Army Aviation helicopters flew in supplies and reinforcements and evacuated wounded between April 1 and April 6 from the besieged 25 Punjab Battalion in Rajshahi as PAF jets covering the helicopters bombed Mukti Bahani positions, and PAF also struck the 2nd and 4th EBR and EPR positions around Brahmanbaria, Ashuganj, Bhairab and other areas located between Sylhet and Comilla during the same time span. On April 3 areas around Pabna and Chuadanga were bombed, causing civilian casualties. Pakistan Army Aviation Helicopters ferried 4 FF and 48 Punjab detachments to Rangpur cantonment between March 30 and April 1, and 4 FF captured Lalmonirhat Airport on April 4 aided by PAF bombing of EPR positions after the initial attack was repulsed on April 2. Airstrikes hit EPR positions at Khadimnagar and Lalakaji, north of Sylhet and also scattered EPR troops advancing towards Dhaka from Narshindi on April 6, while PAF C-130 planes, PIA aircraft and Army aviation helicopters began to transport 313 brigade troops to Sylhet Airport, 117 Brigade troops to Comilla, while 53rd Brigade staff along with 9th division staff and Maj. Gen. Shawkat Riza was flown to Chittagong, who assumed command of the 9th division brigades located in Sylhet, Comilla and Chittagong. After April 6, Jessore Cantonment was also reinforced through the air and the city was occupied by Pakistan Army. The Mukti Bahini detachment advancing towards Jessore from Narail scattered into small groups after PAF jets bombed them. Maj. Gen. Rahim Khan assumed command of 14th Division and tasked the 27th brigade to clear the area north of Dhaka and the 57th brigade (CO Brig. Jahanzeb Arbab) moved towards Rajshahi. 22nd Balouch advanced towards Narshindi on April 6, and although held up for two days by EPR troops, eventually broke through with the help of PAF bombing runs on April 9. PAF jets also hit EPR positions at Khadimnagar, north of Sylhet and also to the south of Surma river before 313 Brigade troops drove Bengali troops from both positions on April 10, while Chuadanga was heavily bombed after Akashbani reported the town as the temporary capital of the Bangladesh Provisional Government. PAF struck Bengali troop positions near Bhairab before the army commenced their attack, and 2 Mi-8 and 2 Alouette III Helicopters (commanded by Lt. Col Awan) dropped SSG troops behind Bengali lines under cover of PAF sorties, resulting in the capture of Bhairab bridge on April 15. 27th Brigade next assaulted Bengali troops around Ashuganj and Brahmanbaria, 6 PAF Sabers bombed the areas and flew cover before Army Aviation helicopters dropped troops behind Bengali positions on April 15, and occupied these areas by April 19.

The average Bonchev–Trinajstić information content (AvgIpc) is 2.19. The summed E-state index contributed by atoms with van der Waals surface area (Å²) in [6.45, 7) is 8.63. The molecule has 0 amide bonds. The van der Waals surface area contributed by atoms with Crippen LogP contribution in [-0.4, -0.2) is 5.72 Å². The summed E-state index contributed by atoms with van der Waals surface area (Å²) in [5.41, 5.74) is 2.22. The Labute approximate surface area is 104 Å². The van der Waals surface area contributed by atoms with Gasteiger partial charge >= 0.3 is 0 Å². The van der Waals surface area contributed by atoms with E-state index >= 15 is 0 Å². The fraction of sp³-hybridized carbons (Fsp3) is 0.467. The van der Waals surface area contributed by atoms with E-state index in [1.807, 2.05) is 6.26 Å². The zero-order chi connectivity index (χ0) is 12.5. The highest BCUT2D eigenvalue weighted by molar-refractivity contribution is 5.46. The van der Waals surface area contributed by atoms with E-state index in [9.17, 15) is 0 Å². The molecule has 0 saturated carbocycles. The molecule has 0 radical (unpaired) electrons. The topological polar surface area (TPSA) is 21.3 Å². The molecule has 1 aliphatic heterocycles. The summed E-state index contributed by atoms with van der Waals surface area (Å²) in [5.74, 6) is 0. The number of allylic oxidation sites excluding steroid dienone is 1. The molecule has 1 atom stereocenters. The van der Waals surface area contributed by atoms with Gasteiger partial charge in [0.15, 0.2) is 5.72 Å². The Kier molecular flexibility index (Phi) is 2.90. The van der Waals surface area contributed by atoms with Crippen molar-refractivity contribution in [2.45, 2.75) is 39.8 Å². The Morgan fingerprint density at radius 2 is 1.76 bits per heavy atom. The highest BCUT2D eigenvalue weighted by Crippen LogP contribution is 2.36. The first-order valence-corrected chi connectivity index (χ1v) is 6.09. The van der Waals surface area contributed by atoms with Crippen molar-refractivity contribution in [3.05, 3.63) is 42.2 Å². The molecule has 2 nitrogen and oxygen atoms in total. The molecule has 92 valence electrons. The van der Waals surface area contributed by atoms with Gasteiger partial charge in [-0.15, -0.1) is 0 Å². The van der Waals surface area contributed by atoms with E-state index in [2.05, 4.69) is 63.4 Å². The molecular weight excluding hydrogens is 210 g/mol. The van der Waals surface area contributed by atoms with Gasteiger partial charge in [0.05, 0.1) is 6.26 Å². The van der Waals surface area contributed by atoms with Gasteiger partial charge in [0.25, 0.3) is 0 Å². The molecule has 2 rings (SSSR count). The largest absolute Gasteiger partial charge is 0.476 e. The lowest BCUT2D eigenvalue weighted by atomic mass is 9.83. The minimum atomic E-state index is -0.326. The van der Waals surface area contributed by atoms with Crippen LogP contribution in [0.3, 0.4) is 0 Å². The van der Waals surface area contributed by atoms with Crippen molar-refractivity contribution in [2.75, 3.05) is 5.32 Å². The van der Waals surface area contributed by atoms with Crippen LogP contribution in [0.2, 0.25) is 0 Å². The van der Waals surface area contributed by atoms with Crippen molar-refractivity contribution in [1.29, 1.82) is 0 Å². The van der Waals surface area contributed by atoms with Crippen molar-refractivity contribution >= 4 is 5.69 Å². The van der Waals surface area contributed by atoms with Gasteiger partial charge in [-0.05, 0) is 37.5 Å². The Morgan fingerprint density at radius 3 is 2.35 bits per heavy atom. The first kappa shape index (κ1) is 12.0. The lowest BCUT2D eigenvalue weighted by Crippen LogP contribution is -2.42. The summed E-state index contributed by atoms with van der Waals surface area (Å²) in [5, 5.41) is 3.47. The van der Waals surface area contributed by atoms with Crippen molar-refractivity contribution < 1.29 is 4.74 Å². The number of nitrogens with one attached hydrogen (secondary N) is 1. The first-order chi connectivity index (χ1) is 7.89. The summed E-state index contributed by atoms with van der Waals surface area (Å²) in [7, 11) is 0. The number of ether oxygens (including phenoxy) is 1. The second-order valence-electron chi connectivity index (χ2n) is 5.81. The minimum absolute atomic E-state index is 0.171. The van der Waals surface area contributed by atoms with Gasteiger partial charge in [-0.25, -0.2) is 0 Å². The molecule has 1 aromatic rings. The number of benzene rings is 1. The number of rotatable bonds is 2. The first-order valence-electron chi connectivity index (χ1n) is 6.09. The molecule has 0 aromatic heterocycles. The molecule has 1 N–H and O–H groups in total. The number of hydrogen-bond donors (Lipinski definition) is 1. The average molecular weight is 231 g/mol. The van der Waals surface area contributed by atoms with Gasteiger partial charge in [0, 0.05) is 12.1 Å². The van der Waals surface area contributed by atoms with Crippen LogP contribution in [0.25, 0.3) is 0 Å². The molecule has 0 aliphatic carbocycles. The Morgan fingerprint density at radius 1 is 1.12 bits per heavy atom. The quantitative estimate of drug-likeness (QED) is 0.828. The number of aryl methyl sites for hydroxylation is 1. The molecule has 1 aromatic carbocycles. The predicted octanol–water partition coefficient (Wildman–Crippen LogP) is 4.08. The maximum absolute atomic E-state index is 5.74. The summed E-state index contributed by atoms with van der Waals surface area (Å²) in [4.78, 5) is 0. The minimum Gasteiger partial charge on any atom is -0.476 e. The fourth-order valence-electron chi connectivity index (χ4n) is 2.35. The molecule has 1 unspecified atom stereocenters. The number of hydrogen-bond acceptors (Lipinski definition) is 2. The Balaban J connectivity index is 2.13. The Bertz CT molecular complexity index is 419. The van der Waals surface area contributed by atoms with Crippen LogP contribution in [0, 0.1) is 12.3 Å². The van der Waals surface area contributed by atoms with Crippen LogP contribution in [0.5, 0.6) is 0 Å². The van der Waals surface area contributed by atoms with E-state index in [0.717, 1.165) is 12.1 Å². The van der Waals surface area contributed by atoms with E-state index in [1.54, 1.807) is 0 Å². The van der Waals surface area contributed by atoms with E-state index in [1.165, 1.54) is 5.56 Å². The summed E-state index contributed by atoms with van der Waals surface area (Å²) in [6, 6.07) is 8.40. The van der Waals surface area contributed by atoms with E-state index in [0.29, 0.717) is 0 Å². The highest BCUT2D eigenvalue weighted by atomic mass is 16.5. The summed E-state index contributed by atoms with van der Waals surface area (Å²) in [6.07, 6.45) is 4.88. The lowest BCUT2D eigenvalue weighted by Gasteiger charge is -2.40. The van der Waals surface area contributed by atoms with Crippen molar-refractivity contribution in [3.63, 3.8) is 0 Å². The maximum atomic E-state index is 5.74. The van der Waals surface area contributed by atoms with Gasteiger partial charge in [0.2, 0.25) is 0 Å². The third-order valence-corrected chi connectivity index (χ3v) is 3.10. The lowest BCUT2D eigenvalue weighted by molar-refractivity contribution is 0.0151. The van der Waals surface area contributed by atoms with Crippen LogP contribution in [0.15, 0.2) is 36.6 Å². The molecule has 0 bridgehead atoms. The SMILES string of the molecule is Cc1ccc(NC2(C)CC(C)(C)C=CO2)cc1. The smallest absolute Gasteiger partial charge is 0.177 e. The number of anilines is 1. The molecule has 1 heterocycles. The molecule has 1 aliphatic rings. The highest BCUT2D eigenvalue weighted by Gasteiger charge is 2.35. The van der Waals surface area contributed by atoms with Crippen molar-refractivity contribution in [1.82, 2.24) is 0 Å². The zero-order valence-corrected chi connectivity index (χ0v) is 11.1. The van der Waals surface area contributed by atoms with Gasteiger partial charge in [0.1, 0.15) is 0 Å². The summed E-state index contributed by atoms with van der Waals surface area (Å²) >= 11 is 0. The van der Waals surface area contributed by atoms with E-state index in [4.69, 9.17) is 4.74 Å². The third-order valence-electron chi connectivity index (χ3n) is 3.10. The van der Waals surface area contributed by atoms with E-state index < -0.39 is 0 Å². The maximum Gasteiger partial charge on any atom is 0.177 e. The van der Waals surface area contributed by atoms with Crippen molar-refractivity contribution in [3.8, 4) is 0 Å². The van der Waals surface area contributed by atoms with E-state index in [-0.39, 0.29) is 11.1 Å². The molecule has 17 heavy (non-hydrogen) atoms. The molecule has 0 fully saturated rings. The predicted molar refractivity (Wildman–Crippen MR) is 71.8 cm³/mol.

57th Brigade moved toward Rajshahi on April 8, crossed the Padma aided by PAF Sabers which struck Nagarbari crossing on April 11, and bombed Bengali positions around Rajshahi on April 13 and 14. After 57th Brigade occupied Rajshahi, Bengali troops reformed at Godagari and Nawabganj, where they were bombed on April 16 and 17 by the PAF before Pakistan Army forced them to retreat across the border, while Bengali positions around Jessore were also bombed on April 16 before Pakistani army moved out of the city. Barisal was bombed by PAF on April 17, and PAF participated in Operation Barisal by bombing Bengali positions in Barisal and Patuakhali on April 25 and April 26 respectively while Four MI -8 and two Alouette helicopters airdropped SSG Commandos near the towns before Naval ships landed Army detachments from 6th Punjab and 22nd Frontier Force Regiments to occupy the towns. PAF airstrikes and 313th Brigade attacks had driven Bengali soldiers from their positions at Khadimnagar, and as they reformed at Haripur, PAF sorties on April 20 caused them to retreat across the border. Chandpur fell to river borne troops after Sabres bombed Bengali positions near the city on April 20. After Mukti Bahini Sector 1 and Sector 2 troops repulsed 20 Baloch and 24 FF attacks on Belonia, a small strip of land surrounded on three sides by Indian territory, PAF Sabres, which had refrained from hitting Bengali positions fearing violations on Indian airspace, launched strikes while Army Aviation heli-dropped commandoes at night behind Bengali positions on June 17, and again on June 19, forcing Mukti Bahini across the border. With the Fall of Belonia, Mukti Bahini control shrunk to a few border enclaves and they shifted to waging guerrilla warfare against the occupying forces.